UL and Ashoka Announce the Early Entry Prize winners of the Safer Roads, Safer India Challenge
Every year, more than 1.2 million people die in road accidents globally, with 130,000 of those deaths occurring in India, which has the worst road traffic accident rate worldwide. The result is an estimated 2 percent loss in GDP in India that not only affects workforce members, but places added pressure on the health care system.
This is why UL, the premier global independent safety science company, and Ashoka, a global network of change makers, launched the Safer Roads, Safer India: Game Changing Innovations that Save Lives challenge in March to mobilise public opinion and crowd source solutions that will reduce fatalities caused by road accidents.
These entries were evaluated per the Ashoka Changemakers criteria -- innovation, social impact, and operational sustainability -- as the best competition entries submitted at or before the March 30, 2014 early entry deadline.
These two submissions stood out from the rest for their innovative approaches to advancing road safety in India. Each will be awarded INR 60,000 to move their work forward!
Raahgiri Day in Gurgaon, India
In Gurgaon, an equal proportion of residents travel by motorized modes, formal and informal public transport, cycling, and walking, but almost all the infrastructure is designed for cars. Raahgiri is an attempt to reclaim what belongs to people by closing certain stretches of roads to automobiles and opening them to the public for four to five hours every Sunday. This approach creates a healthy, sustainable, and vibrant city experience, demonstrating that people in cities such as Gurgaon are willing to cycle or walk, provided they are given safe and secure infrastructure.
Road Accident Sampling System - India (RASSI) in Pune, India
Combatting India’s staggering record of traffic fatalities relies on having quality, in-depth and scientific data available for analysis. Such data is oftentimes unavailable due to lack of accident investigation, poor data collection, and inadequate reporting capabilities in the government. To begin solving the problem, the RASSI consortium launched an on-site crash investigation and accident data collection program. The program, which functions in cooperation with the police and ambulance agencies, helps governments, industry, consumer groups and citizens make more informed and data-driven decisions to improve road safety in India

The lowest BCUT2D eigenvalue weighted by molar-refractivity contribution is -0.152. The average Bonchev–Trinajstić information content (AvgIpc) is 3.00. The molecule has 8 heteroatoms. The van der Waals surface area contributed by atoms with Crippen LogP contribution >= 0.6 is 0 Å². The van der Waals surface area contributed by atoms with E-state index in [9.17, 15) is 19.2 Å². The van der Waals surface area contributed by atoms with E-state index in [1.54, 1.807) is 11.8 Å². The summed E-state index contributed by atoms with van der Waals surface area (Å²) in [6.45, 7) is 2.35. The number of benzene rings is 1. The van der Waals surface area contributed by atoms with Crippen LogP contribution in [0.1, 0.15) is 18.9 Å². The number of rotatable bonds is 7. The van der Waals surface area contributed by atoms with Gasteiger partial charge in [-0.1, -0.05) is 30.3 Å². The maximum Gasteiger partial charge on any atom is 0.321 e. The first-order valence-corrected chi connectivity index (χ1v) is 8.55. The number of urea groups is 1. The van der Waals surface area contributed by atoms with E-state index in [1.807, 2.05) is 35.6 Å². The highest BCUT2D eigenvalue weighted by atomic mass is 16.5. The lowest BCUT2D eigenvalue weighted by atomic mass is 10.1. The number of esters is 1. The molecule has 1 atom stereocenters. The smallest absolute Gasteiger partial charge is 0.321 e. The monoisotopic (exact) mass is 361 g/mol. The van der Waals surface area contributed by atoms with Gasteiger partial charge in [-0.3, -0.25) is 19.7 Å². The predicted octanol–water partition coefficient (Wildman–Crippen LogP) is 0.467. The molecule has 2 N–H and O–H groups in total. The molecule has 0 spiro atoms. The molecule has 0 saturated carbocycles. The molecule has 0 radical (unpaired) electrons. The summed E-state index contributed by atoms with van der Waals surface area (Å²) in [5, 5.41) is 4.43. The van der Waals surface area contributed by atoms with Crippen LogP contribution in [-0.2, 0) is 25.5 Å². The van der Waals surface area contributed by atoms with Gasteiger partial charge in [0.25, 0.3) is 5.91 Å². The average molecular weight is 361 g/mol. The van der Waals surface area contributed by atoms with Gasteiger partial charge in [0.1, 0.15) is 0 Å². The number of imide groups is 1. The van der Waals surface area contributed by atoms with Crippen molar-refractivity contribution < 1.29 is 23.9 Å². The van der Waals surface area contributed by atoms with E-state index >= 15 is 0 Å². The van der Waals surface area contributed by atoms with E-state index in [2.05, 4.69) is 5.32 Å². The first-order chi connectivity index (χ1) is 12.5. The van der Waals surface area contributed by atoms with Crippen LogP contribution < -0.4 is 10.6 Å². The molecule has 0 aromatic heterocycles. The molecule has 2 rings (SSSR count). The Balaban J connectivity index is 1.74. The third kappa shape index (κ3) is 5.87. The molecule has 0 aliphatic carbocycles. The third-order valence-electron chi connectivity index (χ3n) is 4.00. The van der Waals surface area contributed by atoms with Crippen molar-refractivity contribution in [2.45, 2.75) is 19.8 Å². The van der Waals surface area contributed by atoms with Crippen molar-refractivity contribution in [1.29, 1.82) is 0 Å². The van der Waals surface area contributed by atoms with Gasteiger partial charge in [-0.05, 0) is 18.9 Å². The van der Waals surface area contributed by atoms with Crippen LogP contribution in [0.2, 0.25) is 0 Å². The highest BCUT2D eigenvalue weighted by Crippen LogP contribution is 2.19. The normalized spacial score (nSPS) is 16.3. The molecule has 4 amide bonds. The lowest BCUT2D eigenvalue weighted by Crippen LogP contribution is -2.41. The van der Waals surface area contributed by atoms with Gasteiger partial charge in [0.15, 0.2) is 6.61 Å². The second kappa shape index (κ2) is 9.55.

The Safer Roads, Safer India challenge will accept entries up until the close of the entry period on June 6, 2014. Six solutions will be picked for incubation and implementation, and the winners will be awarded prizes of INR 300,000 each. The jury will be leading social entrepreneurs that work in diverse fields such as human rights, education, and health.
Details of the competition can be found at http://www.changemakers.com/saferoads. UL and Ashoka are seeking innovative solutions that are focused on, but not limited to, one or more of the following areas:
- Active Citizenship (e.g., awareness campaigns; empowering citizens to create change)
- Technology (e.g., safe and affordable vehicles; traffic and safety data tracking)
- Governance (e.g., laws and regulations; protecting bystanders; improving law enforcement)
- Infrastructure (e.g., safer road design and planning; improving emergency response)
One special focus prize will be chosen by the residents of Bangalore via SMS public voting. Five other winners will be selected by an expert panel of judges. All competition entrants are invited to join the India road safety network that will connect key players who are working to transform India’s roads.
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Photo credit: "Big city street with thousands of people, bikes and the buses on January 18, 2013 in Kolkata, India. Kolkata has a density of 814.80 vehicles per km road length." - via Shutterstock.